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I don't use "racial slurs". It's shorthand, that's all. For Pete's sake I'll be so glad when the racist inquisition is finally over in this country. I'm telling you that these lens mount screws are glued in and no amount of pressure and proper-fitting screwdrivers has budged 2 of the 4 screws. I've opened up countless pieces of camera gear with nary a chewed-up screw, but these are totally impossible. I don't think I've ever seen anything like it. This was supposed to be a 30 minute re-lube job and it turned into a nightmare. I ruin very few pieces I work on, but I've sure ruined this one. Sickening.
PS Thanks, snapguy. I had put this solemn warning out to aspiring do-it-yourselfers about the hardcase repair you can bump your head on at any time. Could be your first piece, or 5th, or 50th--never know. And it's heartbreaking. I wrote my post that they would see the angst of even a well-seasoned repairman. Even hoped in the back of my mind someone better than me would chime in and help, bind up and heal my wound. But no. As is the way in this country, we have these little self-appointed thought police sitting behind a billboard on their little motorcycle, ready to light after any speeding "racists". And every time one of you little pieces of fuzz catches an "offender" and brands them, they're ostracised. Now nobody will help me, thanks to you. Wo is me, I guess I just have to go back in my little redneck redstate trailer and get my wife/sister to make me some possum innards for supper.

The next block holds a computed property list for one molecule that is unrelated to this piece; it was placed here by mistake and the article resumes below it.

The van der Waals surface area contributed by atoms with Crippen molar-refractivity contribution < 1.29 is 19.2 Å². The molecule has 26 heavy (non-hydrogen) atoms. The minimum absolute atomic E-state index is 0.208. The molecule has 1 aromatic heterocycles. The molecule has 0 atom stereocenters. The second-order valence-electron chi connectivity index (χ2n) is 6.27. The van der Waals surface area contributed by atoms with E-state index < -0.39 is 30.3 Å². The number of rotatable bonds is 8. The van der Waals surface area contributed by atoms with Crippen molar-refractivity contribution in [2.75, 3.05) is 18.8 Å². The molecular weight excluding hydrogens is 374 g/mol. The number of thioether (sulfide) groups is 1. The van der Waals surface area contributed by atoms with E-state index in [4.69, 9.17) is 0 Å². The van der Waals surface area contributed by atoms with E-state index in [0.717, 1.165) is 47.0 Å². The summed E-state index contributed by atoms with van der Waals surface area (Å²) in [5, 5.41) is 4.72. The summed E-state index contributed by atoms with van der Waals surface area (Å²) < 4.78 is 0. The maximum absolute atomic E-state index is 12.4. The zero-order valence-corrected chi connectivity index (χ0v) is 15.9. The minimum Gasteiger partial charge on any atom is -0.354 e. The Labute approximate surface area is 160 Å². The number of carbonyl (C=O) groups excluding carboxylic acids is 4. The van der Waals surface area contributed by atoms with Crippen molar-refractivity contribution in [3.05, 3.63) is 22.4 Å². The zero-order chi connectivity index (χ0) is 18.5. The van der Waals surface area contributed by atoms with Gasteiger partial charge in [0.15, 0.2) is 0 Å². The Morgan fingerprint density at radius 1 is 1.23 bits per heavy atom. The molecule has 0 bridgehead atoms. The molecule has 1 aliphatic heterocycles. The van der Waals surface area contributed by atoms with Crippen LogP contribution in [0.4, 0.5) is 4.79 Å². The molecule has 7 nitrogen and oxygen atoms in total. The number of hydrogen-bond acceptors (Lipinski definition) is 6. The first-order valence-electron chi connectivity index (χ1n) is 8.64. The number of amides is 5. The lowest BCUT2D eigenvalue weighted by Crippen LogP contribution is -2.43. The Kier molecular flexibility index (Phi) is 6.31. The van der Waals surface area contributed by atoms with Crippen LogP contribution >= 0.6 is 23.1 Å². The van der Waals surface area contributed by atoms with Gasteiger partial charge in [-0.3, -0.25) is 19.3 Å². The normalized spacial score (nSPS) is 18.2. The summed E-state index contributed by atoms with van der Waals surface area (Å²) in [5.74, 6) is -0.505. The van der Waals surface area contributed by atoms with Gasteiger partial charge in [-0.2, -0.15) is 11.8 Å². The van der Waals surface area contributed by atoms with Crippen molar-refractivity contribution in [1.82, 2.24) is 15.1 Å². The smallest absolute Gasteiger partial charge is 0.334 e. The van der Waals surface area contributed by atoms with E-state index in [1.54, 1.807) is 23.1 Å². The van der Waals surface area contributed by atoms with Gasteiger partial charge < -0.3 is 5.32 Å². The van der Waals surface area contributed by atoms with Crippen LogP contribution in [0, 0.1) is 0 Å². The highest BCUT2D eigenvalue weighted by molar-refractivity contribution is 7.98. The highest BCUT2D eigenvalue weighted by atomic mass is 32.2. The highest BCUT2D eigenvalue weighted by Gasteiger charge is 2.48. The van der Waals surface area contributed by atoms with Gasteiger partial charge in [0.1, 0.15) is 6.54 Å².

Slurs or shorthand aside, I totally get Tom1956's frustration. I am very leery of trying to open up any SLR lens; the automatic aperture causes an extra level of complication that can make things a nightmare. But beyond that, I agree that it's entirely too easy to strip screws that are glued in, and I've personally never had any success with the "just unscrew the name ring with a rubber glove" approach -- doesn't work for me. So I stay away from these lenses or have pros work on them. I guess I'd live with a small amount of fungus rather than try taking them apart, and just live with stiff focus.
But for those with better skills and/or more bravery than I, go for it! Maybe I can ask you to work on my lenses if you have the knack!
Blocked and reported. My first one.
Glued screws come off if :
- have perfect fit, perfect tip high quality screwdriver
- have patience
Strong advice: don't use supermarket kit screwdrivers, swiss army knife or other fancy tool. Use only proven industrial tool.
Apply increasing force and keep the screw in tension, even 5-10 minutes if it is necessary. Press the screwdriver down on the screw, if the screwdriver slips for shure another attempt will fail as the head of the screw get damaged .
The glue under that force will start to develop microcracks and finally come off.
If you are unsure about a screw is better to take a break.. one hour, one day...
Never need to cut a focus / zoom rubber ring, just patience. I don't find ANY rubber glued from the factory, only after amateur repairs.